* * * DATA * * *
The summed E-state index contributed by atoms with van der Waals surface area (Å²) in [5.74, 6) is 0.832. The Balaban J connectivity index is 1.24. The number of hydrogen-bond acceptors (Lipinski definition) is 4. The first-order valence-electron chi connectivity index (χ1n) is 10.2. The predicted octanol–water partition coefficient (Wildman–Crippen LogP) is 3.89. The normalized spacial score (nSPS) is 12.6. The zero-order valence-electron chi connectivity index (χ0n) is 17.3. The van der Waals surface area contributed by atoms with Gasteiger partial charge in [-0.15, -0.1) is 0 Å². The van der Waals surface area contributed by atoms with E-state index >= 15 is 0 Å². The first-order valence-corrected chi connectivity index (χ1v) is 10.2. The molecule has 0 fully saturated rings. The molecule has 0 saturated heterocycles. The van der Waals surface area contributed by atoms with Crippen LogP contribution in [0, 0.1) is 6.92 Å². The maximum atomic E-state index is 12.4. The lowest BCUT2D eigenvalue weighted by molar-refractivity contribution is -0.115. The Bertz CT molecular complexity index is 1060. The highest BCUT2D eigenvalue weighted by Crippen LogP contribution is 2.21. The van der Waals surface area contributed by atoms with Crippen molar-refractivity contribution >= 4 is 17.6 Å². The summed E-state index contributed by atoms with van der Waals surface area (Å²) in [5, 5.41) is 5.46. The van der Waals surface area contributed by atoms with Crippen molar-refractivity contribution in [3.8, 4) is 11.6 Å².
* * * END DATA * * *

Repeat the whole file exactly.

The summed E-state index contributed by atoms with van der Waals surface area (Å²) in [5.74, 6) is 0.832. The Balaban J connectivity index is 1.24. The number of hydrogen-bond acceptors (Lipinski definition) is 4. The first-order valence-electron chi connectivity index (χ1n) is 10.2. The predicted octanol–water partition coefficient (Wildman–Crippen LogP) is 3.89. The normalized spacial score (nSPS) is 12.6. The zero-order valence-electron chi connectivity index (χ0n) is 17.3. The van der Waals surface area contributed by atoms with Gasteiger partial charge in [-0.15, -0.1) is 0 Å². The van der Waals surface area contributed by atoms with E-state index >= 15 is 0 Å². The first-order valence-corrected chi connectivity index (χ1v) is 10.2. The molecule has 0 fully saturated rings. The molecule has 0 saturated heterocycles. The van der Waals surface area contributed by atoms with Crippen LogP contribution in [0, 0.1) is 6.92 Å². The maximum atomic E-state index is 12.4. The lowest BCUT2D eigenvalue weighted by molar-refractivity contribution is -0.115. The Bertz CT molecular complexity index is 1060. The highest BCUT2D eigenvalue weighted by Crippen LogP contribution is 2.21. The van der Waals surface area contributed by atoms with Crippen molar-refractivity contribution >= 4 is 17.6 Å². The summed E-state index contributed by atoms with van der Waals surface area (Å²) in [5, 5.41) is 5.46. The van der Waals surface area contributed by atoms with Crippen molar-refractivity contribution in [3.8, 4) is 11.6 Å².